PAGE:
Data Quality Metrics – don’t blow up the whale!

Faced with a dead 14 ton whale rotting on their beach a town council came up with what they thought was a brilliant plan. They loaded the carcass with dynamite and blew it up – thinking this would solve the problem. Unfortunately the end result was to spread rotting whale meat over a vast area – creating an overwhelming clean up job that is still carrying on today.

For many data governance organisations faced with setting up metrics it may seem like a good idea to apply every conceivable metric, and apply these metrics to all data. After all, if you can’t measure it you can’t manage it.

However, if metrics aren’t clearly thought out and applied in to meaningful data sets you may unwittingly “blow up the whale” for your data governance initiative by reporting an overwhelming and ultimately irrelevant set of exceptions.

For example, assume that you business requires date of birth to be populated to comply with local legislation. You test for empty “Date of Birth” against the 10 million records in your Client database and return 3 million exceptions – each of which must be addressed by the Client Relations team. However, when you hand them the report you discover that the business has only got 1 million active clients – so at least 2 million of your exceptions will never be acted upon. More importantly, the million records that require action are now hidden in the mess and will probably also not be addressed. This can be extremely demoralising for business – and in many cases will suggest that the problem is either to big or too poorly defined to be addressed.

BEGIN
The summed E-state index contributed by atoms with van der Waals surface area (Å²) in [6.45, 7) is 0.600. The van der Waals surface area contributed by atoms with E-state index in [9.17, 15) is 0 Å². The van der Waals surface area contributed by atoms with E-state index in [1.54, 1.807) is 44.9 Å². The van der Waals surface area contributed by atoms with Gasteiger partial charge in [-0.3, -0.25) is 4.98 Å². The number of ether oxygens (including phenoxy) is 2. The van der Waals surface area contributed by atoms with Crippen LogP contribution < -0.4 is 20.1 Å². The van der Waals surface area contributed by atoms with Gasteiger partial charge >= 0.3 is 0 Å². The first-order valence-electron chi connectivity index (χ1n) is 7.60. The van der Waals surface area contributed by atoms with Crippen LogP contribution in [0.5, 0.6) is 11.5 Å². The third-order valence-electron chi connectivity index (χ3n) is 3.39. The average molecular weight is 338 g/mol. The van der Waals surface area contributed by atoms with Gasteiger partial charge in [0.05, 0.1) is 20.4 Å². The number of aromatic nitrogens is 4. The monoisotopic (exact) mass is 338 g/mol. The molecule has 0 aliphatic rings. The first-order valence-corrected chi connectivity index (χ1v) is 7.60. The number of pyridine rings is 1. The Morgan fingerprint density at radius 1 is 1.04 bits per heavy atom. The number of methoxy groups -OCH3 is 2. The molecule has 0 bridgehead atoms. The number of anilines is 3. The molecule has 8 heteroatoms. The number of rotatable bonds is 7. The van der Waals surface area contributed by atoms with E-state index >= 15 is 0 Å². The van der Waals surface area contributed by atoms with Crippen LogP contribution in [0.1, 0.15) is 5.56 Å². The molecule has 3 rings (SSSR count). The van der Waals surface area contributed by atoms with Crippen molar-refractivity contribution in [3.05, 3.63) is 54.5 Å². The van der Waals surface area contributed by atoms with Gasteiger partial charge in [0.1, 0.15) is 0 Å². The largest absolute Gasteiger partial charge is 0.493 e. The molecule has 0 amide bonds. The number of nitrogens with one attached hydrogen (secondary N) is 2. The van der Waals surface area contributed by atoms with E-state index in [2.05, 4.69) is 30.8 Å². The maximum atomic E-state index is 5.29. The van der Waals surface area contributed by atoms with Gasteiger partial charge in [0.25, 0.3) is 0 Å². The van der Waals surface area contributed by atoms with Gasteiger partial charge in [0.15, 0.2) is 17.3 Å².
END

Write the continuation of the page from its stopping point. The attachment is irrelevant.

It is important to understand that  a data quality metric should  be used to manage performance and ultimately to measure improvement of data quality. Make sure you get answers to key questions such as “Who will own this metric?”, “How will we measure success?”, “How will we track improvement?”, “Is this relevant?” and even – “Can this be addressed?”

Setting appropriate metrics is a critical success factor for almost any data governance or data quality initiative and you should consider getting support from appropriately experienced consultants.

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